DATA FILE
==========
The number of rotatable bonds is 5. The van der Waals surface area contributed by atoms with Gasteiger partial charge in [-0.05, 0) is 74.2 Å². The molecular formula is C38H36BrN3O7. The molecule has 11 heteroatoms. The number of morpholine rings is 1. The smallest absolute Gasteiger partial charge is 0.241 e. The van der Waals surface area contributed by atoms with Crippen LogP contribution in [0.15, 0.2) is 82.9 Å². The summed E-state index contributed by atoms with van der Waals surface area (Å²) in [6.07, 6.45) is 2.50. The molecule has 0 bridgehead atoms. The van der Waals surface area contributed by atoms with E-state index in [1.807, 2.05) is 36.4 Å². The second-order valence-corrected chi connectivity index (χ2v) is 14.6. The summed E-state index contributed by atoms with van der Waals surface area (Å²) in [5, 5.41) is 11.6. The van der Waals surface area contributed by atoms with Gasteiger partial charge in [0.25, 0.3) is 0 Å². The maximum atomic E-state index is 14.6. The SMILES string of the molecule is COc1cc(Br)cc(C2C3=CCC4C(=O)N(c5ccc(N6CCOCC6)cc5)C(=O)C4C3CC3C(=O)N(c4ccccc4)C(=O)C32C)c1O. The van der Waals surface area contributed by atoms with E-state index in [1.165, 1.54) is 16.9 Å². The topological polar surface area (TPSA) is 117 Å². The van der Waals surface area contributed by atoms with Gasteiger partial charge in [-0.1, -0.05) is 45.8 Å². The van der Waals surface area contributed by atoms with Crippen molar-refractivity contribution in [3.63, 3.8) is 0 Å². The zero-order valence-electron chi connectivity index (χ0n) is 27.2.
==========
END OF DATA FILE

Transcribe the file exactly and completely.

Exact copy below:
The number of rotatable bonds is 5. The van der Waals surface area contributed by atoms with Gasteiger partial charge in [-0.05, 0) is 74.2 Å². The molecular formula is C38H36BrN3O7. The molecule has 11 heteroatoms. The number of morpholine rings is 1. The smallest absolute Gasteiger partial charge is 0.241 e. The van der Waals surface area contributed by atoms with Crippen LogP contribution in [0.15, 0.2) is 82.9 Å². The summed E-state index contributed by atoms with van der Waals surface area (Å²) in [6.07, 6.45) is 2.50. The molecule has 0 bridgehead atoms. The van der Waals surface area contributed by atoms with E-state index in [1.807, 2.05) is 36.4 Å². The second-order valence-corrected chi connectivity index (χ2v) is 14.6. The summed E-state index contributed by atoms with van der Waals surface area (Å²) in [5, 5.41) is 11.6. The van der Waals surface area contributed by atoms with Gasteiger partial charge in [0.25, 0.3) is 0 Å². The maximum atomic E-state index is 14.6. The SMILES string of the molecule is COc1cc(Br)cc(C2C3=CCC4C(=O)N(c5ccc(N6CCOCC6)cc5)C(=O)C4C3CC3C(=O)N(c4ccccc4)C(=O)C32C)c1O. The van der Waals surface area contributed by atoms with E-state index in [1.165, 1.54) is 16.9 Å². The topological polar surface area (TPSA) is 117 Å². The van der Waals surface area contributed by atoms with Gasteiger partial charge in [-0.1, -0.05) is 45.8 Å². The van der Waals surface area contributed by atoms with Crippen molar-refractivity contribution in [3.63, 3.8) is 0 Å². The zero-order valence-electron chi connectivity index (χ0n) is 27.2.